May 2019 Foster Care Special Edition

jcpsdep

J E F F E R S O N C O U N T Y P U B L I C S C H O O L S

ENVISION

EQUITY

DIVERSITY, EQUITY, AND POVERTY PROGRAMS

MAY 2019

ISSUE NO. 63

FREE

JCPS

FOSTER CARE

PROGRAM

Special Edition

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Photo, Getty Images


May is National Foster Care Month, and

we at JCPS wanted to take the time to

honor this special group of students.

Introduction

By Lindsay Bale—JCPS Foster Care Liaison

Did you know that nationally, there are over

400,000 children in foster care? In the state of

Kentucky, we have 9739 foster youth and in

Jefferson County alone we have 1,177 children in

foster care according to the Jefferson Foster Care

Fact Sheet (April, 2019). That’s enough children

to fill an entire high school!

Students in foster care face numerous challenges

that can affect their educational attainment and

experiences. In the 2017-2018 school year, data

was collected and students in foster care were

listed as a group on the school report card for the

first time. According to data published by the

Kentucky Department of Education, only 29.7%

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of JCPS elementary students in foster care scored proficient in reading, 32.4% of middle school

students, and 22.2% of high school students in foster care. Math scores paint an even more

concerning picture, with only 5.7% of high school students in foster care scoring proficient/

distinguished.

National data paints a similar picture of the achievement gaps that we are working diligently to

close. Some of the data indicates that students in foster care have increased rates of

suspensions, absences, and special education services. In addition, students in foster care

experience school instability at much higher rates than their peers. In the following pages, you

will get a clearer picture of the national data and the local data we have begun to collect, and

obtain a greater understanding of the urgent need to provide additional supports and services

for this vulnerable group of students.

We have been working very hard over the past year to bring awareness to the needs of our

students in foster care and to provide equitable access to opportunities that will help them

achieve. We are proud of the work we have done, and continue to focus on opportunities for

growth.

In this edition of Envision Equity, you will learn some

facts about foster care and education, strategies that are

effective in working with foster youth, programs and

services that have been offered to students in foster care

in JCPS, how to care for yourself as you engage in this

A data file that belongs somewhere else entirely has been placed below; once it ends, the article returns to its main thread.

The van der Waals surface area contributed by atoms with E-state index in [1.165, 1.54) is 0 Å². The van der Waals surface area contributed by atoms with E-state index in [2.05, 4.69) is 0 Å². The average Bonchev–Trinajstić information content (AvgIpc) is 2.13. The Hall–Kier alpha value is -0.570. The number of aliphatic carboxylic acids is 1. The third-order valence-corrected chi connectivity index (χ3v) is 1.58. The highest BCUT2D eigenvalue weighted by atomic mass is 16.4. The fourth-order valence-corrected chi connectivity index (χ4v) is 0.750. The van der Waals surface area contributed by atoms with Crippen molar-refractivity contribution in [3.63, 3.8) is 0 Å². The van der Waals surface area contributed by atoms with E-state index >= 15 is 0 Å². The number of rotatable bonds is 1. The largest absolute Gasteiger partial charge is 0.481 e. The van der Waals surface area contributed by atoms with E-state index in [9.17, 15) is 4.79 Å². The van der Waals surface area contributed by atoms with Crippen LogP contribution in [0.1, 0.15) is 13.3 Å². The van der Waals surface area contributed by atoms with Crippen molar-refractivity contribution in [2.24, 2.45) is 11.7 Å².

difficult but rewarding work, and resources that are

available to help foster youth garner success.

We know the number one way to change the trajectory

for a child who has experienced trauma is a positive adult

relationship. Please consider becoming a mentor, foster

parent, advocate, trauma-informed educator, CASA

volunteer, life coach, or serving in any role that will help

our foster youth reach their full potential and become all

they are destined to be!

Lindsay Bale, MSSW, CSW

JCPS Foster Care Liaison

You can reach me at 485-6358 or by email at

Lindsay.bale@jefferson.kyschools.us

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Foster Youth Achievement Program Successes

• Over 200 students in foster care have received transportation services from

JCPS to maintain school stability in the 2018-2019 school year (75 students in

2017-2018).

• Students in foster care are now identified in the Infinite Campus database

which is updated monthly. This allows schools to ensure they have appropriate

contact information for students and also allows schools to target students for

services and activities that will be beneficial for them.

• The JCPS Foster Care Handbook was written and published (https://

drive.google.com/file/d/1C1peVBijF_jjgNZUs3QNOL6wggrqLO-m/view)

• Collaborative conference “Promoting Educational Resilience for Students in

Foster Care” held in conjunction with Kentucky Youth Advocates. Over 85

attendees including foster parents, community partners, and educators came

together to learn about the Every Student Succeeds Act (ESSA) regulations for

students in foster care, self-care, and trauma-informed practices.

• Professional Development sessions have been provided to include information

on the Every Student Succeeds Act (ESSA), Understanding Indicators of Child

Abuse and Neglect, and Adverse Childhood Experiences and Foster Care.

• Over 75 social workers, 80 foster parents, and 500 educators have received

training on the protections of students in foster care under ESSA.

• Policies were passed by the Jefferson County Board of Education and added to

JCPS Policy Manual to include policies and procedures for students in foster